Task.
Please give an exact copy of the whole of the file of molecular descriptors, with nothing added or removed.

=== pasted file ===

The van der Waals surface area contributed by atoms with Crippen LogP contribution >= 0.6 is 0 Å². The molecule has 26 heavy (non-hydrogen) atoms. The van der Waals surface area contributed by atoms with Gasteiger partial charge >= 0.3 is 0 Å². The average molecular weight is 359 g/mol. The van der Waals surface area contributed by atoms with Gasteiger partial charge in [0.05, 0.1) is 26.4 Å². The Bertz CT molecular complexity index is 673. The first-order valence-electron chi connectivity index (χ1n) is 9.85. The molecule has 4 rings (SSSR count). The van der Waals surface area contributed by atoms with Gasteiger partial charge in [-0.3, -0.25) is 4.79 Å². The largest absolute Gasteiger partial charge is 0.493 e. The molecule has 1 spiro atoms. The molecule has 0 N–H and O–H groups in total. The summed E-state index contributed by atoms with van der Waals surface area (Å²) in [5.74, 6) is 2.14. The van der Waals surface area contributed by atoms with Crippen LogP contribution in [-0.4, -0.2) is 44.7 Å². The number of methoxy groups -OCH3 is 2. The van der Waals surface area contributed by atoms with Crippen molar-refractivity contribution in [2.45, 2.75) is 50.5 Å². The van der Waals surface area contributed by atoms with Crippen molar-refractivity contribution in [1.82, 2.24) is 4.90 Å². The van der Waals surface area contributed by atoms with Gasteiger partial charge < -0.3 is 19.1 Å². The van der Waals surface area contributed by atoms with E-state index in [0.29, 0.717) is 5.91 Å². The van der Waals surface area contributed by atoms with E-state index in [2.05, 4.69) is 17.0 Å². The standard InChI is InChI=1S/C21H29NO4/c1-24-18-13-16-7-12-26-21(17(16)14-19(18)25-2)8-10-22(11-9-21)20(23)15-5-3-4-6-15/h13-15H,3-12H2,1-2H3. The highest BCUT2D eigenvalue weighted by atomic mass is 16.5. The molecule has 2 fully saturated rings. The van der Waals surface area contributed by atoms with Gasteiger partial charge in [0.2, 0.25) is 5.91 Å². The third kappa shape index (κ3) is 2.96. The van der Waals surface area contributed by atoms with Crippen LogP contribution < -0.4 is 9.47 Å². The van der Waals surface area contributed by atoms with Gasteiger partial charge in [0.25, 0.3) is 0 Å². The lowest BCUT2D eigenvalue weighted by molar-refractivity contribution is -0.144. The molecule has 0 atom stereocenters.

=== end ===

The van der Waals surface area contributed by atoms with Crippen LogP contribution >= 0.6 is 0 Å². The molecule has 26 heavy (non-hydrogen) atoms. The van der Waals surface area contributed by atoms with Gasteiger partial charge >= 0.3 is 0 Å². The average molecular weight is 359 g/mol. The van der Waals surface area contributed by atoms with Gasteiger partial charge in [0.05, 0.1) is 26.4 Å². The Bertz CT molecular complexity index is 673. The first-order valence-electron chi connectivity index (χ1n) is 9.85. The molecule has 4 rings (SSSR count). The van der Waals surface area contributed by atoms with Gasteiger partial charge in [-0.3, -0.25) is 4.79 Å². The largest absolute Gasteiger partial charge is 0.493 e. The molecule has 1 spiro atoms. The molecule has 0 N–H and O–H groups in total. The summed E-state index contributed by atoms with van der Waals surface area (Å²) in [5.74, 6) is 2.14. The van der Waals surface area contributed by atoms with Crippen LogP contribution in [-0.4, -0.2) is 44.7 Å². The number of methoxy groups -OCH3 is 2. The van der Waals surface area contributed by atoms with Crippen molar-refractivity contribution in [2.45, 2.75) is 50.5 Å². The van der Waals surface area contributed by atoms with Crippen molar-refractivity contribution in [1.82, 2.24) is 4.90 Å². The van der Waals surface area contributed by atoms with Gasteiger partial charge < -0.3 is 19.1 Å². The van der Waals surface area contributed by atoms with E-state index in [0.29, 0.717) is 5.91 Å². The van der Waals surface area contributed by atoms with E-state index in [2.05, 4.69) is 17.0 Å². The standard InChI is InChI=1S/C21H29NO4/c1-24-18-13-16-7-12-26-21(17(16)14-19(18)25-2)8-10-22(11-9-21)20(23)15-5-3-4-6-15/h13-15H,3-12H2,1-2H3. The highest BCUT2D eigenvalue weighted by atomic mass is 16.5. The molecule has 2 fully saturated rings. The van der Waals surface area contributed by atoms with Gasteiger partial charge in [0.2, 0.25) is 5.91 Å². The third kappa shape index (κ3) is 2.96. The van der Waals surface area contributed by atoms with Crippen LogP contribution < -0.4 is 9.47 Å². The van der Waals surface area contributed by atoms with Gasteiger partial charge in [0.25, 0.3) is 0 Å². The lowest BCUT2D eigenvalue weighted by molar-refractivity contribution is -0.144. The molecule has 0 atom stereocenters.